Studies on Huntington’s disease by a Novato researcher have received a $750,000 grant.
The Buck Institute of Aging announced Nov. 20 that Taube Philanthropies’ award will support the work of Dr. Lisa Ellerby in collaboration with the Taube Neurodegenerative Disease Stem Cell Initiative – a research consortium that is working on Huntington’s disease.
The inherited disorder results in death of brain cells. The earliest symptoms are often subtle problems with mood or mental abilities. Victims grow to lack coordination leading to more apparent jerky body movements. Speech is eventually affected and, eventually, mental abilities decline into dementia.
According to the Huntington’s Diease Society of American, there are approximately 30,000 symptomatic Americans and more than 200,000 at-risk of inheriting the disease.
Ellerby is an expert on cell death in neurodegenerative disorders. In addition to Huntington’s disease, these disorders include Alzheimer’s disease, Parkinson’s disease and amyotrophic lateral sclerosis (ALS, also called Lou Gehrig’s disease).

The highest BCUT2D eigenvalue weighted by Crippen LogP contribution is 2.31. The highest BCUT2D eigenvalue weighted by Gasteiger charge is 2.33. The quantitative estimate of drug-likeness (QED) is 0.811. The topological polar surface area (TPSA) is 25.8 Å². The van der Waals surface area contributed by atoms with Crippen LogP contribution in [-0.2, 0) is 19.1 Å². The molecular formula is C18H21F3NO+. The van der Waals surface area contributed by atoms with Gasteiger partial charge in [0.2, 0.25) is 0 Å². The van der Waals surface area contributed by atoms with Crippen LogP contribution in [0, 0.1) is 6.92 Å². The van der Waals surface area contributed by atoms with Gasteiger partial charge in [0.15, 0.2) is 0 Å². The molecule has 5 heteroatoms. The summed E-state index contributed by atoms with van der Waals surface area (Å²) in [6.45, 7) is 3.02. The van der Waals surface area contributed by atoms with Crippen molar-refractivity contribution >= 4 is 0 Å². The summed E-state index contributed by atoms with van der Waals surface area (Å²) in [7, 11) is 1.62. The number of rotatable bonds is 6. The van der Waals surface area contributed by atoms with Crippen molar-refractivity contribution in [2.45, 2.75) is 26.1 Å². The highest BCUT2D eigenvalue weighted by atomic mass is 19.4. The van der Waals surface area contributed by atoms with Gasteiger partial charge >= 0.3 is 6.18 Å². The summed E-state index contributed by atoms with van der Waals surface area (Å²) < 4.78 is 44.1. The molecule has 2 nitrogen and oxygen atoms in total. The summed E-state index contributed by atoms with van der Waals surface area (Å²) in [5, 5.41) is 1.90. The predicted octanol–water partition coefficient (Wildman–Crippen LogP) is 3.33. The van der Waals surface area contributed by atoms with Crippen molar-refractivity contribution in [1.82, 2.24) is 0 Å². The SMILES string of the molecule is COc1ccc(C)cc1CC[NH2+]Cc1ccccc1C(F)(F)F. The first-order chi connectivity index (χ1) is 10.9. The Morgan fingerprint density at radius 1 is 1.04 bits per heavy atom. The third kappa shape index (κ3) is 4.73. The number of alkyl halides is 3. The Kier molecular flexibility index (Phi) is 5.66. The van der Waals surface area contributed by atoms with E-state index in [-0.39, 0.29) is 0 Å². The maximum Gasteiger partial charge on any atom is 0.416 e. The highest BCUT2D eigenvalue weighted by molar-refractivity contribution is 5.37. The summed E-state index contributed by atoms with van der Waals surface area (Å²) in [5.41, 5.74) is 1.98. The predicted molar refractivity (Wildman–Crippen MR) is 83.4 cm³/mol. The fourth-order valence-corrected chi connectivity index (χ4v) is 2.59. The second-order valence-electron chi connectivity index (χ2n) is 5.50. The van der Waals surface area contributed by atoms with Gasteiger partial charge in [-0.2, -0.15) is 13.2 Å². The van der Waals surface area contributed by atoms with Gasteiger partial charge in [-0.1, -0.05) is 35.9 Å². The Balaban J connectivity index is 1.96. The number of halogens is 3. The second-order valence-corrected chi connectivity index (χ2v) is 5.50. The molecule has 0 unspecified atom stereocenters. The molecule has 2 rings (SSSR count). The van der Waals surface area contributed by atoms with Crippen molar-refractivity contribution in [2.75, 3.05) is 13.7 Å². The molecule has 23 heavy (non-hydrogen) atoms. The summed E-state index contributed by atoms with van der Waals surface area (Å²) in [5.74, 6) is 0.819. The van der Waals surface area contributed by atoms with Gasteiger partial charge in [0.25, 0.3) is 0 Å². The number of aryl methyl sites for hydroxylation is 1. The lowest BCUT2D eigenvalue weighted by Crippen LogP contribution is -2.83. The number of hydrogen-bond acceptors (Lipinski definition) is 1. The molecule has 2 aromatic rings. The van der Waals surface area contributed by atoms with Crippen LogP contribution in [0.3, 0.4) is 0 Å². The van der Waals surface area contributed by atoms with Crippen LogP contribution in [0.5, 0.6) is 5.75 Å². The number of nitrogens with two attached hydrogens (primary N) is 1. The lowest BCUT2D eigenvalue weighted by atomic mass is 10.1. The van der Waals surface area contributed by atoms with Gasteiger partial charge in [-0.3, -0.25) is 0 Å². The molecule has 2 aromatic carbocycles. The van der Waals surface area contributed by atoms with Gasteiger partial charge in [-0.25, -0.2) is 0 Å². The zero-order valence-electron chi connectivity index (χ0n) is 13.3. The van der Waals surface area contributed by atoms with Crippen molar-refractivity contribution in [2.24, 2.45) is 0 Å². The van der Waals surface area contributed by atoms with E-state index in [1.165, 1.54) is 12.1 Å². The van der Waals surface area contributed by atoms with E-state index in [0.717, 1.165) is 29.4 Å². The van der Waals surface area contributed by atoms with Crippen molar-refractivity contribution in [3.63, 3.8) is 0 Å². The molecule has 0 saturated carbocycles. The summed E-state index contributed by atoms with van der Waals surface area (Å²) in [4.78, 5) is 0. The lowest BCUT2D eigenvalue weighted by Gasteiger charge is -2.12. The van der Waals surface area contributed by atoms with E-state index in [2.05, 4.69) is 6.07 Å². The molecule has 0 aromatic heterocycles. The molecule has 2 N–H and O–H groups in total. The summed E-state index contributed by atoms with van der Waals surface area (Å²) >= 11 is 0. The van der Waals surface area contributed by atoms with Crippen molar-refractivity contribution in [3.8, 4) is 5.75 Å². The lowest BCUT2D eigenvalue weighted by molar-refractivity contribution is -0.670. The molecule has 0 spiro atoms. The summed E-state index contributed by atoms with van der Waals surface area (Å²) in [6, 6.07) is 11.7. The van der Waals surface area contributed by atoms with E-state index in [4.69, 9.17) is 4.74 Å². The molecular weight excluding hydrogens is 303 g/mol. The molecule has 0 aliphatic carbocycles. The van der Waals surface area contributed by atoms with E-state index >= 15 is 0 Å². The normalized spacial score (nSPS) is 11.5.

She is working with other members of the Taube NDSCI to generate new stem cell models, test drug candidates and use single-cell analysis to understand the pathogenesis of the disease.
“All four investigators on the team are generating additional stem cell models and evaluating new small molecules for use in treating the disease,” she stated in the announcement.
Founded by businessman and philanthropist Tad Taube in 1981, and now led by Tad and his wife Dianne Taube, Taube Philanthropies has operated for more than 30 years in the Bay Area. Novato-based Buck states it focuses its efforts on projects to promote “aging without illness.”